Fasman, a Conservative rabbi, said that he understands the situation facing his rabbinic counterparts in the Orthodox community who are trying to uphold religious law.

“Rabbis are stuck between halachic commitments and our desire to embrace all members of the Jewish community including those who have joined us by choice,” he said.

Another participant in the discussions, Rabbi Mordecai Miller of Brith Sholom Kneseth Israel, said that the compromise was the best that could be hoped for.

“These are not easy things to discuss, especially when you are dealing with a cemetery,” he said.

However, he said that despite the difficulty of the subject matter, the talks proceeded without rancor.

“They feel very strongly about their bylaws and the fact that they were established as an Orthodox cemetery,” he said. “At the same time, they really wanted to be able to serve the community. I really applaud their efforts.”

Rabbi Yosef Landa was one of the Orthodox rabbis involved in the discussions.

“We were thoroughly impressed with the sensitivity and thoughtfulness with which the lay leadership at Chesed Shel Emeth approached these very serious issues and with their stalwart commitment to upholding the halachic character which has been the hallmark of Chesed Shel Emeth for over a century,” said Landa, who also chairs the St. Louis Rabbinical Council, the area’s Orthodox rabbinic group.

Rabbi Jeffrey Stiffman, rabbi emeritus of Congregation Shaare Emeth, said that while he wasn’t involved in the discussions, he was aware of the issue and the arrangement, which impacts the Reform community as well. He said he personally knew of instances in which converted family members found out that they could not be buried next to their loved ones in an Orthodox cemetery. It’s a thorny and often painful problem since some families may purchase plots for members as a group without being fully aware of the rules.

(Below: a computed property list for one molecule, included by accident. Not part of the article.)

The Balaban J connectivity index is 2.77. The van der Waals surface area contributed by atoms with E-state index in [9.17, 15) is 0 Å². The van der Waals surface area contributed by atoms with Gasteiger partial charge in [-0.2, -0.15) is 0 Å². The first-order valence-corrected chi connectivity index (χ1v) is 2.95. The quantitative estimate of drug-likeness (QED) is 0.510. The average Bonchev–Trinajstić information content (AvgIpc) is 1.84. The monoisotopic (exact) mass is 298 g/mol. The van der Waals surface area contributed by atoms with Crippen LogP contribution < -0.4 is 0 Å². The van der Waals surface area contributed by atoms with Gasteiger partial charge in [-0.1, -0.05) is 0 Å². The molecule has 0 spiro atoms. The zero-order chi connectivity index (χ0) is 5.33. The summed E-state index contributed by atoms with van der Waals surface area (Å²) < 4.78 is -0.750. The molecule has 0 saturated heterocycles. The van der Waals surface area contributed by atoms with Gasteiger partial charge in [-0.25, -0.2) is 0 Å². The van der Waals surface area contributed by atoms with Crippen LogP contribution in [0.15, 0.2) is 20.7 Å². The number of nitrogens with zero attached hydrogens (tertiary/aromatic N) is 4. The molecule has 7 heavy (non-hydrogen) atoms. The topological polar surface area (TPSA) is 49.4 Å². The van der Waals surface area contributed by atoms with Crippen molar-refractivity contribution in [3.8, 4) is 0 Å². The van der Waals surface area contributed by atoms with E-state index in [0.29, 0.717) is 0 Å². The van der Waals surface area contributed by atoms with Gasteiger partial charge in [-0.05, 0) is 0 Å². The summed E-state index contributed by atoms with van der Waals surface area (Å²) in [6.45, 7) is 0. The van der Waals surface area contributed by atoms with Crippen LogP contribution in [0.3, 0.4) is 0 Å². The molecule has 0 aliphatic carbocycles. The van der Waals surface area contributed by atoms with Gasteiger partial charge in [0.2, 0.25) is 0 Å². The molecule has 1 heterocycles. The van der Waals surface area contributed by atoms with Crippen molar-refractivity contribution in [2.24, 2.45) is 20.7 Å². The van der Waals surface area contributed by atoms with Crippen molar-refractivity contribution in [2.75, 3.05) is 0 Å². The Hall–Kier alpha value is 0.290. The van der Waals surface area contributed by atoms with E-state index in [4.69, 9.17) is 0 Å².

“It’s a very difficult issue and it’s an issue of dealing with both halacha and the emotions around grief, dying and arranging for burial,” he said. “I think that Chesed Shel Emeth tried to be as compassionate and concerned as possible.”

Rules and bylaws vary from institution to institution. For example, Stiffman said that New Mt. Sinai, a South County cemetery owned by three Reform synagogues including Shaare Emeth, has rules allowing Jews converted by Orthodox and non-Orthodox rabbis. Non-Jewish spouses are also permitted.

Simon said the membership of both cemetery boards are the same for the moment, though this would not necessarily be the case permanently.

“It will be the same office staff and groundskeepers,” he said. “Legally, they will just be two separate cemeteries.”

Simon said the cemetery board was made up of all parts of the community including Orthodox, Conservative, Reform and unaffiliated.

Begun as a burial society for Russian Jewish immigrants in 1888, the original Chesed Shel Emeth Cemetery at Olive and Hanley began five years later but began to reach capacity in the 1960s necessitating the purchase of the present tract in Chesterfield.

Today, Simon estimates that only a little over a tenth of that “new” Chesed Shel Emeth Cemetery, which retains roughly 28.5 acres of land after the partition, is occupied. He said that if demand warranted, Beth Shalom is situated such that more space could be ceded to it in the future.

Dedication of the new cemetery will take place at 10 a.m., May 1. The public is welcome. For more information or to RSVP, call 314-469-1891.